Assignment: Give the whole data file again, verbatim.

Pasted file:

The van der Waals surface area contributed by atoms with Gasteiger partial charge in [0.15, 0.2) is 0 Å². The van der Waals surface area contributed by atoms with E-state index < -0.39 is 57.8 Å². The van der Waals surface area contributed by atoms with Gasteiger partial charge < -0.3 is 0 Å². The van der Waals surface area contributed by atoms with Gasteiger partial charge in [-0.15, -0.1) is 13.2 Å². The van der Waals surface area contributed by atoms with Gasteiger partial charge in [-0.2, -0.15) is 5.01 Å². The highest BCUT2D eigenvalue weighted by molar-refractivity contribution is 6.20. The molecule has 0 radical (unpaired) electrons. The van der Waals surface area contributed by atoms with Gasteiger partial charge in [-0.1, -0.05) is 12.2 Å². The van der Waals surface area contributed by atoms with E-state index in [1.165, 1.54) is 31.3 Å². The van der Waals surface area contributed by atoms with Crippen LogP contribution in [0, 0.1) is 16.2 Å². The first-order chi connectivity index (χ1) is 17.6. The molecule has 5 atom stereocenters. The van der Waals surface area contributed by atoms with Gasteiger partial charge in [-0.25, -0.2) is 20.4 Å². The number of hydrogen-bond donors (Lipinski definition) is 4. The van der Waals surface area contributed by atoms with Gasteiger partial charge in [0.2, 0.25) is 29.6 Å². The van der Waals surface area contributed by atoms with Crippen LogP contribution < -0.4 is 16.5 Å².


The van der Waals surface area contributed by atoms with Gasteiger partial charge in [0.15, 0.2) is 0 Å². The van der Waals surface area contributed by atoms with E-state index < -0.39 is 57.8 Å². The van der Waals surface area contributed by atoms with Gasteiger partial charge < -0.3 is 0 Å². The van der Waals surface area contributed by atoms with Gasteiger partial charge in [-0.15, -0.1) is 13.2 Å². The van der Waals surface area contributed by atoms with Gasteiger partial charge in [-0.2, -0.15) is 5.01 Å². The highest BCUT2D eigenvalue weighted by molar-refractivity contribution is 6.20. The molecule has 0 radical (unpaired) electrons. The van der Waals surface area contributed by atoms with Gasteiger partial charge in [-0.1, -0.05) is 12.2 Å². The van der Waals surface area contributed by atoms with E-state index in [1.165, 1.54) is 31.3 Å². The van der Waals surface area contributed by atoms with Crippen LogP contribution in [0, 0.1) is 16.2 Å². The first-order chi connectivity index (χ1) is 17.6. The molecule has 5 atom stereocenters. The van der Waals surface area contributed by atoms with Gasteiger partial charge in [-0.25, -0.2) is 20.4 Å². The number of hydrogen-bond donors (Lipinski definition) is 4. The van der Waals surface area contributed by atoms with Gasteiger partial charge in [0.2, 0.25) is 29.6 Å². The van der Waals surface area contributed by atoms with Crippen LogP contribution < -0.4 is 16.5 Å².